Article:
World Refugee Day : Syrian journalists, leaving to tell the tale
To mark World Refugee Day, Reporters Without Borders (RSF) is today publishing a report about the situation of Syrian journalists who have been forced to flee their country since the start of the Syrian Uprising in March 2011.
Journalist of all kinds – professional and non-professional, Syrian and foreign – run the risk of violence and reprisals throughout Syria. The violence, started by the government crackdown, can now come from any quarter: from government forces, from armed “opposition” groups and from radical Islamist militias such as the Al-Nusra Front and
professional journalists have been killed
At least 51 professional journalists and 144 non-professional journalists have been killed since start of the conflict in 2011, while around 50 are currently missing or detained arbitrarily in the regime’s many jails or held hostage by Islamic state or other radical armed groups.
And hundreds of professional and non-professional journalists have fled the country because they were exposed to both targeted persecution and the conflict’s extreme violence.Syrian refugee journalistsPDF
Many of them face constant difficulties and continue to fear for their safety in the countries in which they seek refuge. Syria’s borders are easily crossed not only by journalists fleeing violence but also by every kind of predator. Syrian journalists must also often cope with hostility from the authorities in these countries and with restrictions that local legislation imposes on them.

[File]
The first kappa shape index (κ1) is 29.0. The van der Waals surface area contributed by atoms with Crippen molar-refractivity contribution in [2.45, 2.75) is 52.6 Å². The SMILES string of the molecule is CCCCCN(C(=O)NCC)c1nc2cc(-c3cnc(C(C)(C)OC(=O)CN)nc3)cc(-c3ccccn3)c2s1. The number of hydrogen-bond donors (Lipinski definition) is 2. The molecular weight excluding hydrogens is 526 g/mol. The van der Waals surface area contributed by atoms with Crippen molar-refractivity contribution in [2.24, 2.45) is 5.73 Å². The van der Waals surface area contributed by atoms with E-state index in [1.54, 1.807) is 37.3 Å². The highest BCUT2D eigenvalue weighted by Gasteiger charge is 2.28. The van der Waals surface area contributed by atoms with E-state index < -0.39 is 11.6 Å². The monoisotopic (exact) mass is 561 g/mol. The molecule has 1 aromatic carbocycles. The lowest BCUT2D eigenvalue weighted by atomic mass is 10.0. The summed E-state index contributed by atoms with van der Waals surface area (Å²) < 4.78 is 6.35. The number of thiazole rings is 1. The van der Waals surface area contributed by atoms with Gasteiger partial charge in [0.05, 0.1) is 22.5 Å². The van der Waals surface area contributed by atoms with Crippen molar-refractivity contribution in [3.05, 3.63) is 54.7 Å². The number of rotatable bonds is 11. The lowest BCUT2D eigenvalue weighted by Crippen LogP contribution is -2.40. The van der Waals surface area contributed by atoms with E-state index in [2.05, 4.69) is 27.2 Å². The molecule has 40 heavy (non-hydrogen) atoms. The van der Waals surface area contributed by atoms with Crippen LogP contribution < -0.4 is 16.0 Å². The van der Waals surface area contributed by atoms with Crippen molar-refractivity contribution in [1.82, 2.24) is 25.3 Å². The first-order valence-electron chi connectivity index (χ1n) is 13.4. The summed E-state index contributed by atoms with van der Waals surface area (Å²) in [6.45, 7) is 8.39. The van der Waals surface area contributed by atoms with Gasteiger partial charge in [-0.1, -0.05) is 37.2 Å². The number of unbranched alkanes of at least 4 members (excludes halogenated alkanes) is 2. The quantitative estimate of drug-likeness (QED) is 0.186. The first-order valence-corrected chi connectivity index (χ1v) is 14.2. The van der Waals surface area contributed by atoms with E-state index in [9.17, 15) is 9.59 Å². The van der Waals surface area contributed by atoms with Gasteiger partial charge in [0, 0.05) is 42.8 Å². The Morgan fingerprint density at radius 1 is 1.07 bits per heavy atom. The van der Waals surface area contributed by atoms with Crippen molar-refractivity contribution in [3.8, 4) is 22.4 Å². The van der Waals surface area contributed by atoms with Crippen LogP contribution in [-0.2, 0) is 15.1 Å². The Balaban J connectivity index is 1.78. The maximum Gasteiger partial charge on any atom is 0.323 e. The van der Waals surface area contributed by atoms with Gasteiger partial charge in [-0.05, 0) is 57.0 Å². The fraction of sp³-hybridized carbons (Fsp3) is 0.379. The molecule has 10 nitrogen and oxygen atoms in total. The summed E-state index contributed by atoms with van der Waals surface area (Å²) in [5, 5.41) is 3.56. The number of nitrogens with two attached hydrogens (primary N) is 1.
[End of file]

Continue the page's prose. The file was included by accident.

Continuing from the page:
Based in large part on the accounts of many of the Syrian journalists who have fled abroad, this report examines the difficulties they face in Turkey, Lebanon and Jordan, the countries to which most of them flee.
Analysing the difficulties that they encounter in getting into these countries, the legal restrictions on their rights of residence and movement, the bureaucratic obstacles limiting their ability to work as journalists and the threats and security concerns with which they must live, the report describes how they fight to resume their journalistic activities in exile.
Finally, the report suggests possible reforms that would improve their situation and help them to pursue their battle to inform the international community and their fellow-countrymen.